Most common in children, eczema or atopic dermatitis is marked by dry, scaly skin that’s often very itchy and would sometimes result in blisters or bleeding when skin is broken from scratching. Most children outgrow eczema by the age of 10 but some do carry it into adulthood. In uncommon instances, some people do develop eczema in adulthood.
The exact cause of eczema is unknown but it’s known to be the body’s overactive response to an irritant. There are certain things that trigger an eczema flare up; stress, hot or cold weather or dust can worsen the itch and make it unbearable or even painful for those suffering from it.
In the case of serious flare-ups, oral antihistamines may be prescribed to relive itching and make it easier to fall asleep. Steroid creams like hydrocortisone are also prescribed for topical application on affected areas, they should however not be used as a preventative measure against flare-ups.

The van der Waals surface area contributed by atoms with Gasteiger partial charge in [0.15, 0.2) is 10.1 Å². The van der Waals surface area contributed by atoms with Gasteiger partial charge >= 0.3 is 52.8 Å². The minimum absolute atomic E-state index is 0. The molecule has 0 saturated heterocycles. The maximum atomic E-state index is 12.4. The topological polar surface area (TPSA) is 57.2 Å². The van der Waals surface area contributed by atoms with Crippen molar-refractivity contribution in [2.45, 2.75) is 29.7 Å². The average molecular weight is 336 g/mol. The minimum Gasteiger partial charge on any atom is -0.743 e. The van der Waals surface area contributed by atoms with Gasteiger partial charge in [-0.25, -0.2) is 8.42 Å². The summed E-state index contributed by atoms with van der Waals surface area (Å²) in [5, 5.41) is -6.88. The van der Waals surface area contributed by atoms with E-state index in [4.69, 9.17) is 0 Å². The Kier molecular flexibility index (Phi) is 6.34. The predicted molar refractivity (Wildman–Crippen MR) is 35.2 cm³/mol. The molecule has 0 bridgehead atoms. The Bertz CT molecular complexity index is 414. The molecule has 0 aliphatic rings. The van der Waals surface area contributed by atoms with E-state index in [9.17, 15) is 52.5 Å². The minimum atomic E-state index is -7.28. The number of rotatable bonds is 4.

In order to keep eczema flare ups to a minimum, the amount of irritants you are exposed to should be controlled. Avoid extreme changes in temperature if you find that hot or cold weather triggers itching. Soothing and emollient products should be used to soothe dry skin and restore skin’s moisture barrier. Avoid using products that are scented as they are known to be an irritant for sensitive skin. Opt for soap-free body wash or use moisturising body milk in place of regular body wash. Shower with lukewarm or cold water as hot water can cause skin to lose more moisture and worsen skin dryness. Allergens like dust mites and dust in the home can be kept to a minimum by cleaning regularly.